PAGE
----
US9078088B2 - System and method for transport layer agnostic programming interface for use with smartphones - Google Patents

System and method for transport layer agnostic programming interface for use with smartphones Download PDF

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US9078088B2
US9078088B2 US13/939,482 US201313939482A US9078088B2 US 9078088 B2 US9078088 B2 US 9078088B2 US 201313939482 A US201313939482 A US 201313939482A US 9078088 B2 US9078088 B2 US 9078088B2
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api
smartphone
electronic device
vehicle electronic
application running
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US20140018129A1 (en
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Massimo Baldini
Andrew T. LENOX
Jacob R. Sigal
Philip J. DANNE
Scott W. SMEREKA
Joey R. GROVER
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Livio Inc
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Livio Inc
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Priority to US13/939,482 priority patent/US9078088B2/en
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    • GPHYSICS
    • G06COMPUTING; CALCULATING; COUNTING
    • G06FELECTRIC DIGITAL DATA PROCESSING
    • G06F9/00Arrangements for program control, e.g. control units
    • G06F9/06Arrangements for program control, e.g. control units using stored programs, i.e. using an internal store of processing equipment to receive or retain programs
    • G06F9/46Multiprogramming arrangements
    • G06F9/54Interprogram communication
    • H04W4/008
    • GPHYSICS
    • G06COMPUTING; CALCULATING; COUNTING
    • G06FELECTRIC DIGITAL DATA PROCESSING
    • G06F3/00Input arrangements for transferring data to be processed into a form capable of being handled by the computer; Output arrangements for transferring data from processing unit to output unit, e.g. interface arrangements
    • G06F3/01Input arrangements or combined input and output arrangements for interaction between user and computer
    • G06F3/048Interaction techniques based on graphical user interfaces [GUI]
    • G06F3/0484Interaction techniques based on graphical user interfaces [GUI] for the control of specific functions or operations, e.g. selecting or manipulating an object or an image, setting a parameter value or selecting a range
    • HELECTRICITY
    • H04ELECTRIC COMMUNICATION TECHNIQUE
    • H04MTELEPHONIC COMMUNICATION
    • H04M7/00Interconnection arrangements between switching centres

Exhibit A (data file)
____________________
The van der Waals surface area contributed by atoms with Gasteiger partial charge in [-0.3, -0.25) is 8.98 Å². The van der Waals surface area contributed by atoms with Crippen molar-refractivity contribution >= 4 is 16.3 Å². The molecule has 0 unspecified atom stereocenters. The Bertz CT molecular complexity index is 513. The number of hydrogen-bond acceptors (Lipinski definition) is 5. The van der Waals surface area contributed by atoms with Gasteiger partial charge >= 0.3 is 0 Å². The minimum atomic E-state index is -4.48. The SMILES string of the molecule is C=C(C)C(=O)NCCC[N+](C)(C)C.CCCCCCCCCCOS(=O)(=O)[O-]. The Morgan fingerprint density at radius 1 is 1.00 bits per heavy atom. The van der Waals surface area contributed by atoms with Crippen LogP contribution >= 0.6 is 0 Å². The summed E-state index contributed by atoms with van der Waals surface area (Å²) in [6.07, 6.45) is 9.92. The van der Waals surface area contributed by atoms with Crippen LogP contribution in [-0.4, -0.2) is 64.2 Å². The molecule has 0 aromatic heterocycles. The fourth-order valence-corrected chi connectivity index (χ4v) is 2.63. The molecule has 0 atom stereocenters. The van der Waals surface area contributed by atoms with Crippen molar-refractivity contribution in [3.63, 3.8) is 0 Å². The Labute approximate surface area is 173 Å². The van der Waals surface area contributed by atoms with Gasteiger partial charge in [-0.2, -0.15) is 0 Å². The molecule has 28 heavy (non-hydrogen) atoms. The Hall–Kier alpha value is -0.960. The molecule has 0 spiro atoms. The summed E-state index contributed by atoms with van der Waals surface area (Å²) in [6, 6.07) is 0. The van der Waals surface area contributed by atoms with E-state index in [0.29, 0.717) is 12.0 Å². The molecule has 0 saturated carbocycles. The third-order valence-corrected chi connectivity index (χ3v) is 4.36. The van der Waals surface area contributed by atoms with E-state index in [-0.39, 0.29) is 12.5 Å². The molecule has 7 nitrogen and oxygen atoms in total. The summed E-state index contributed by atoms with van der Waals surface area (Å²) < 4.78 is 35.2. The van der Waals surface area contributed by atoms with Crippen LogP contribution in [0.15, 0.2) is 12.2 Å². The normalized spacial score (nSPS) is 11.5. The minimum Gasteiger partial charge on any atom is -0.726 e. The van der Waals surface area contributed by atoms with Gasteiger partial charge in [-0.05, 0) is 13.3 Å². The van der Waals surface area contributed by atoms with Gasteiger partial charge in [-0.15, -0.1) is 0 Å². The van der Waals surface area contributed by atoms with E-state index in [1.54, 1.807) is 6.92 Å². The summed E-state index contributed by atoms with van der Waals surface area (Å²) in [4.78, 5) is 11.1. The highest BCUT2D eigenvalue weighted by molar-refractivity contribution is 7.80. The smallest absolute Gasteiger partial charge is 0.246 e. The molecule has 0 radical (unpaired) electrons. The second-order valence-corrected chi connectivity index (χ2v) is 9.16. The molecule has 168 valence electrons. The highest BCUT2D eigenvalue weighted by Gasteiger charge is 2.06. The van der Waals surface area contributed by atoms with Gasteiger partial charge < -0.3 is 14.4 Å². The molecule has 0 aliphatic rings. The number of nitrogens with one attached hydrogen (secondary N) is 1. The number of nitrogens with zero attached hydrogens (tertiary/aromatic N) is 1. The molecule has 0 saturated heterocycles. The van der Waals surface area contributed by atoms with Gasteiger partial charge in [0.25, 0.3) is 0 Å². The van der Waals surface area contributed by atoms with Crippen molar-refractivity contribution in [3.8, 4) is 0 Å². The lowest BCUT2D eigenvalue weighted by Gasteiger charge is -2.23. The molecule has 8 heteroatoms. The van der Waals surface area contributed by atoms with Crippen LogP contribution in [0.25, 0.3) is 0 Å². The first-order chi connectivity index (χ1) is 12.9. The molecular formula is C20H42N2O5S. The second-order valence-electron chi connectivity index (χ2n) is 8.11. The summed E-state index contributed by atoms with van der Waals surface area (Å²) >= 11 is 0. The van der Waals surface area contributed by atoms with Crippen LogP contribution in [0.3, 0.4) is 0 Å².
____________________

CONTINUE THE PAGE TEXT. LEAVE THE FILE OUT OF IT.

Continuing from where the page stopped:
• H04M7/0012Details of application programming interfaces [API] for telephone networks; Arrangements which combine a telephonic communication equipment and a computer, i.e. computer telephony integration [CPI] arrangements
    • HELECTRICITY
    • H04ELECTRIC COMMUNICATION TECHNIQUE
    • H04MTELEPHONIC COMMUNICATION
    • H04M7/00Interconnection arrangements between switching centres
    • H04M7/0012Details of application programming interfaces [API] for telephone networks; Arrangements which combine a telephonic communication equipment and a computer, i.e. computer telephony integration [CPI] arrangements
    • H04M7/0015First party call control architectures
    • HELECTRICITY
    • H04ELECTRIC COMMUNICATION TECHNIQUE
    • H04WWIRELESS COMMUNICATION NETWORKS
    • H04W4/00Services specially adapted for wireless communication networks; Facilities therefor
    • H04W4/80Services using short range communication, e.g. near-field communication [NFC], radio-frequency identification [RFID] or low energy communication
    • HELECTRICITY
    • H04ELECTRIC COMMUNICATION TECHNIQUE
    • H04MTELEPHONIC COMMUNICATION
    • H04M1/00Substation equipment, e.g. for use by subscribers; Analogous equipment at exchanges
    • H04M1/60Substation equipment, e.g. for use by subscribers; Analogous equipment at exchanges including speech amplifiers
    • H04M1/6033Substation equipment, e.g. for use by subscribers; Analogous equipment at exchanges including speech amplifiers for providing handsfree use or a loudspeaker mode in telephone sets
    • H04M1/6041Portable telephones adapted for handsfree use
    • H04M1/6075Portable telephones adapted for handsfree use adapted for handsfree use in a vehicle
    • H04M1/6083Portable telephones adapted for handsfree use adapted for handsfree use in a vehicle by interfacing with the vehicle audio system
    • H04M1/6091Portable telephones adapted for handsfree use adapted for handsfree use in a vehicle by interfacing with the vehicle audio system including a wireless interface

Abstract